|Matthew Henry's Concise Commentary|
6:1-8 Whatever methods are used, it is vain to contend with God's judgments. The more we indulge in the pleasures of this life, the more we unfit ourselves for the troubles of this life. The Chaldean army shall break in upon the land of Judah, and in a little time devour all. The day is coming, when those careless and secure in sinful ways will be visited. It is folly to trifle when we have eternal salvation to work out, and the enemies of that salvation to fight against. But they were thus eager, not that they might fulfil God's counsels, but that they might fill their own treasures; yet God thereby served his own purposes. The corrupt heart of man, in its natural state, casts out evil thoughts, just as a fountain casts out her waters. It is always flowing, yet always full. The God of mercy is loth to depart even from a provoking people, and is earnest with them, that by repentance and reformation, they may prevent things from coming to extremity.
Verse 8. - Be thou instructed; rather, Let thyself be corrected (Authorized Version misses the sense, a very important one, of the conjugation, which is Nifal tolerativum (comp. Psalm 2:10; Isaiah 53:12). The phrase equivalent to "receive correction" (Jeremiah 2:30; Jeremiah 5:3), and means to accept the warning conveyed in the Divine chastisement. Lest my soul, etc.; rather, lest my soul be rent from thee (Authorized Version renders the same verb in Ezekiel 23:17, "be alienated").
Gill's Exposition of the Entire Bible
And be thou instructed, O Jerusalem,.... Or "corrected" (s); receive discipline or instructions by chastisements and corrections, return by repentance, that the evils threatened may not come: this shows the affection of the Lord to his people, notwithstanding all their sins; that their amendment, and not their destruction, were pleasing to him; that it was with reluctance he was about to visit them in the manner threatened; and that even now it was not too late, provided they were instructed and reformed; but, if not, they must expect what follows:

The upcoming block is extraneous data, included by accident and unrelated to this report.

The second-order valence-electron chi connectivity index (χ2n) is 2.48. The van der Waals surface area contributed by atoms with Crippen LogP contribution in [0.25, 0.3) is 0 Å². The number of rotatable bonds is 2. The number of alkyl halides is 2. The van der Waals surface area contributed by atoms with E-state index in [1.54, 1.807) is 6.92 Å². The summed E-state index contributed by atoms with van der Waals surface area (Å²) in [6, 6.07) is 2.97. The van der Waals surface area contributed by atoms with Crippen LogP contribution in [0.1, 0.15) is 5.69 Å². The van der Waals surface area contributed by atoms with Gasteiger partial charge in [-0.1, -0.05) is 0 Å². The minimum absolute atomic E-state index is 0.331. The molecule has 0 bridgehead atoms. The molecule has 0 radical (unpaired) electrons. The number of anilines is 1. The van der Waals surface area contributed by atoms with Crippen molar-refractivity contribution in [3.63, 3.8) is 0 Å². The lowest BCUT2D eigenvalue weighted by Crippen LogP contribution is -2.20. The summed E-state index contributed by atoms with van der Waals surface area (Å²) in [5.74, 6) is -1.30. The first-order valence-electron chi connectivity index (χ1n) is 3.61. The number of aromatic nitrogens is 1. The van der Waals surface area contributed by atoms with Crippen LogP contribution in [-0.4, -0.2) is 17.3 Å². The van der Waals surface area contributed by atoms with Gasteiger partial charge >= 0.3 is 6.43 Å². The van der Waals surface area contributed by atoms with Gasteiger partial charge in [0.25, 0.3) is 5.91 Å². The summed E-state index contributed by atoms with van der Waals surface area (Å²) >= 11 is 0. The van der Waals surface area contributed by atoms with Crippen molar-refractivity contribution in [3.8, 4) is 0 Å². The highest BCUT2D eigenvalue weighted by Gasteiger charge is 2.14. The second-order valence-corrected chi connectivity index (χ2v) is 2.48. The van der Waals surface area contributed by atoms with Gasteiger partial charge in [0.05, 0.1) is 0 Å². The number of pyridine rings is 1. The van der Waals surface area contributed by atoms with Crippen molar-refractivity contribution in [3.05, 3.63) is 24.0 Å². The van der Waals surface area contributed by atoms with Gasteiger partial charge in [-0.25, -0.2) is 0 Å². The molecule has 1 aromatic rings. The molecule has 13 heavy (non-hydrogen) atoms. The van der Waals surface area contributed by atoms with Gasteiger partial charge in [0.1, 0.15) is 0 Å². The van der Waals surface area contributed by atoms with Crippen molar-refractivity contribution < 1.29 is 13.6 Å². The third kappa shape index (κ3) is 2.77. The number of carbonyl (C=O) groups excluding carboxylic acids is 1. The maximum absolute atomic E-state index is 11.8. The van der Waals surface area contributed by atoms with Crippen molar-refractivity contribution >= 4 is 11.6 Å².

lest my soul depart from thee; his Shechinah, or divine Presence, and all the tokens of his love, favour, and good will. The Targum interprets it of the Word of the Lord,
"lest my Word cast thee off;''
see Romans 11:1, or, "lest my soul pluck itself from thee"; or "be plucked" (t), and separated from thee: the phrase denotes an utter separation, a forcible one, joined with the utmost abhorrence and detestation. In Ezekiel 23:18, it is rendered, "my mind was alienated"; it denotes disunion and disaffection.
Lest I make thee desolate, a land not inhabited; the Targum adds, by way of illustration,
"as the land of Sodom;''
so that not a man should dwell in it; see Jeremiah 4:25.
(s) "cape disciplinam", Vatablus; "admitte disciplinam", Cocceius; "castigationem", Schmidt. (t) "ut non luxetur, vel avellatur anima mea a te", Vatablus, Junius & Tremellius, Schmidt.
Jamieson-Fausset-Brown Bible Commentary
8. Tender appeal in the midst of threats.
depart—Hebrew, "be torn away"; Jehovah's affection making Him unwilling to depart; His attachment to Jerusalem was such that an effort was needed to tear Himself from it (Eze 23:18; Ho 9:12; 11:8).
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